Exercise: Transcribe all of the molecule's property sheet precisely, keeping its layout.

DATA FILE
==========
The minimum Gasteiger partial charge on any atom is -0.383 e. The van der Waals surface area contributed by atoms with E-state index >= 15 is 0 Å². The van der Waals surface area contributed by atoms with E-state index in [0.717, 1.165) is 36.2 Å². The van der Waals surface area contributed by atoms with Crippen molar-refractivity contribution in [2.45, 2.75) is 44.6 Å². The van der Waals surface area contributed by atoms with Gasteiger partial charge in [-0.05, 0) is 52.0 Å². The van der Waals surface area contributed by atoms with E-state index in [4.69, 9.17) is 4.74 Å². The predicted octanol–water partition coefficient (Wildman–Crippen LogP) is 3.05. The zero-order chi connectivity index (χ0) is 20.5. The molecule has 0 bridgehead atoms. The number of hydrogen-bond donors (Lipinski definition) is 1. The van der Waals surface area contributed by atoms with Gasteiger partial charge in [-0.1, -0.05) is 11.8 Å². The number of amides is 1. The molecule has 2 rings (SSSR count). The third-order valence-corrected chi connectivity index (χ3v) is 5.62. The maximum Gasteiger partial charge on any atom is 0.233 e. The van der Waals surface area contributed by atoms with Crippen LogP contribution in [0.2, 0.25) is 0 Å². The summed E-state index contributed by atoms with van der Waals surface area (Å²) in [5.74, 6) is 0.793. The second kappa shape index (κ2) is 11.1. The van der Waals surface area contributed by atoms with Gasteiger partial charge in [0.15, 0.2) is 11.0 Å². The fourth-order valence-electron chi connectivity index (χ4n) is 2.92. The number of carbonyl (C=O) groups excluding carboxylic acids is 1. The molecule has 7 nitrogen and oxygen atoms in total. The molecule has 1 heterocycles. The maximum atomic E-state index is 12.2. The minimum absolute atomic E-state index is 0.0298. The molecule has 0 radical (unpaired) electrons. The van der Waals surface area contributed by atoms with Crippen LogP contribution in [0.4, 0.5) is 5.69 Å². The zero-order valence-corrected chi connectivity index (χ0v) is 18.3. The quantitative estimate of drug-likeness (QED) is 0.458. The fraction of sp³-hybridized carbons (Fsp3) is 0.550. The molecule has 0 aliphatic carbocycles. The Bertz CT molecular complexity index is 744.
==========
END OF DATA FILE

The minimum Gasteiger partial charge on any atom is -0.383 e. The van der Waals surface area contributed by atoms with E-state index >= 15 is 0 Å². The van der Waals surface area contributed by atoms with E-state index in [0.717, 1.165) is 36.2 Å². The van der Waals surface area contributed by atoms with Crippen molar-refractivity contribution in [2.45, 2.75) is 44.6 Å². The van der Waals surface area contributed by atoms with Gasteiger partial charge in [-0.05, 0) is 52.0 Å². The van der Waals surface area contributed by atoms with E-state index in [4.69, 9.17) is 4.74 Å². The predicted octanol–water partition coefficient (Wildman–Crippen LogP) is 3.05. The zero-order chi connectivity index (χ0) is 20.5. The molecule has 0 bridgehead atoms. The number of hydrogen-bond donors (Lipinski definition) is 1. The van der Waals surface area contributed by atoms with Gasteiger partial charge in [-0.1, -0.05) is 11.8 Å². The number of amides is 1. The molecule has 2 rings (SSSR count). The third-order valence-corrected chi connectivity index (χ3v) is 5.62. The maximum Gasteiger partial charge on any atom is 0.233 e. The van der Waals surface area contributed by atoms with Crippen LogP contribution in [0.2, 0.25) is 0 Å². The summed E-state index contributed by atoms with van der Waals surface area (Å²) in [5.74, 6) is 0.793. The second kappa shape index (κ2) is 11.1. The van der Waals surface area contributed by atoms with Gasteiger partial charge in [0.15, 0.2) is 11.0 Å². The fourth-order valence-electron chi connectivity index (χ4n) is 2.92. The number of carbonyl (C=O) groups excluding carboxylic acids is 1. The molecule has 7 nitrogen and oxygen atoms in total. The molecule has 1 heterocycles. The maximum atomic E-state index is 12.2. The minimum absolute atomic E-state index is 0.0298. The molecule has 0 radical (unpaired) electrons. The van der Waals surface area contributed by atoms with Crippen LogP contribution in [0.4, 0.5) is 5.69 Å². The zero-order valence-corrected chi connectivity index (χ0v) is 18.3. The quantitative estimate of drug-likeness (QED) is 0.458. The fraction of sp³-hybridized carbons (Fsp3) is 0.550. The molecule has 0 aliphatic carbocycles. The Bertz CT molecular complexity index is 744.